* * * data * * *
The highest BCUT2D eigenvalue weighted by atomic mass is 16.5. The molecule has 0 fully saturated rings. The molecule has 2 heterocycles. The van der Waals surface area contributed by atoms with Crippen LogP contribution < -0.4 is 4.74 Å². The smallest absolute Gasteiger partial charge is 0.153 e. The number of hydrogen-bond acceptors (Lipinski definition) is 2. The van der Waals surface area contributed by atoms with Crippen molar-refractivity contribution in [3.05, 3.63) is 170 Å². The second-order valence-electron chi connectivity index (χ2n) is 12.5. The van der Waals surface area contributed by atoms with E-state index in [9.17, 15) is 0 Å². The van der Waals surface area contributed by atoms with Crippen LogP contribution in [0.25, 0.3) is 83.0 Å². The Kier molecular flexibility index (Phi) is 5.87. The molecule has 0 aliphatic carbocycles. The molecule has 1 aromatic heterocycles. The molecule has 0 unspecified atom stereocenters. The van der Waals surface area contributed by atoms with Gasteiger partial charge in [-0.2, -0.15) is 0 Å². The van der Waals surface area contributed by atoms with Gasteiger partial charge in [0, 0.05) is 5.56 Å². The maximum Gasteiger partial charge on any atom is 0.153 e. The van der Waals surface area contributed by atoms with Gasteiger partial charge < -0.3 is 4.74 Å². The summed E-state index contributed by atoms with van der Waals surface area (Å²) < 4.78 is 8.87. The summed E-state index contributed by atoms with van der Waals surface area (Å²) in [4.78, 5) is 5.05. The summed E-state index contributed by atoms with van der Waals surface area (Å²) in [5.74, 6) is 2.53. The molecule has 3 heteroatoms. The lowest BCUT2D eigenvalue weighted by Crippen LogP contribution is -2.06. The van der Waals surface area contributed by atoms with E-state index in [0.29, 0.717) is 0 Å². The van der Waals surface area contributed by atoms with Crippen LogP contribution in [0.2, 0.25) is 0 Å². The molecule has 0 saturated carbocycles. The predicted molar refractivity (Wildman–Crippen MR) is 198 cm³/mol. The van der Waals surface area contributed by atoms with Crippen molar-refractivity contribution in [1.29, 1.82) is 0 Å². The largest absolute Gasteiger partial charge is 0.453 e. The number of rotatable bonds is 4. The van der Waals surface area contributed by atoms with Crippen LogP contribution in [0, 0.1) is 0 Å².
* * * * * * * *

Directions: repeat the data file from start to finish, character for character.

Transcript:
The highest BCUT2D eigenvalue weighted by atomic mass is 16.5. The molecule has 0 fully saturated rings. The molecule has 2 heterocycles. The van der Waals surface area contributed by atoms with Crippen LogP contribution < -0.4 is 4.74 Å². The smallest absolute Gasteiger partial charge is 0.153 e. The number of hydrogen-bond acceptors (Lipinski definition) is 2. The van der Waals surface area contributed by atoms with Crippen molar-refractivity contribution in [3.05, 3.63) is 170 Å². The second-order valence-electron chi connectivity index (χ2n) is 12.5. The van der Waals surface area contributed by atoms with E-state index in [9.17, 15) is 0 Å². The van der Waals surface area contributed by atoms with Crippen LogP contribution in [0.25, 0.3) is 83.0 Å². The Kier molecular flexibility index (Phi) is 5.87. The molecule has 0 aliphatic carbocycles. The molecule has 1 aromatic heterocycles. The molecule has 0 unspecified atom stereocenters. The van der Waals surface area contributed by atoms with Gasteiger partial charge in [-0.2, -0.15) is 0 Å². The van der Waals surface area contributed by atoms with Gasteiger partial charge in [0, 0.05) is 5.56 Å². The maximum Gasteiger partial charge on any atom is 0.153 e. The van der Waals surface area contributed by atoms with Gasteiger partial charge < -0.3 is 4.74 Å². The summed E-state index contributed by atoms with van der Waals surface area (Å²) < 4.78 is 8.87. The summed E-state index contributed by atoms with van der Waals surface area (Å²) in [4.78, 5) is 5.05. The summed E-state index contributed by atoms with van der Waals surface area (Å²) in [5.74, 6) is 2.53. The molecule has 3 heteroatoms. The lowest BCUT2D eigenvalue weighted by Crippen LogP contribution is -2.06. The van der Waals surface area contributed by atoms with E-state index in [0.29, 0.717) is 0 Å². The van der Waals surface area contributed by atoms with Crippen LogP contribution in [0.2, 0.25) is 0 Å². The molecule has 0 saturated carbocycles. The predicted molar refractivity (Wildman–Crippen MR) is 198 cm³/mol. The van der Waals surface area contributed by atoms with Crippen molar-refractivity contribution in [1.29, 1.82) is 0 Å². The largest absolute Gasteiger partial charge is 0.453 e. The number of rotatable bonds is 4. The van der Waals surface area contributed by atoms with Crippen LogP contribution in [0, 0.1) is 0 Å².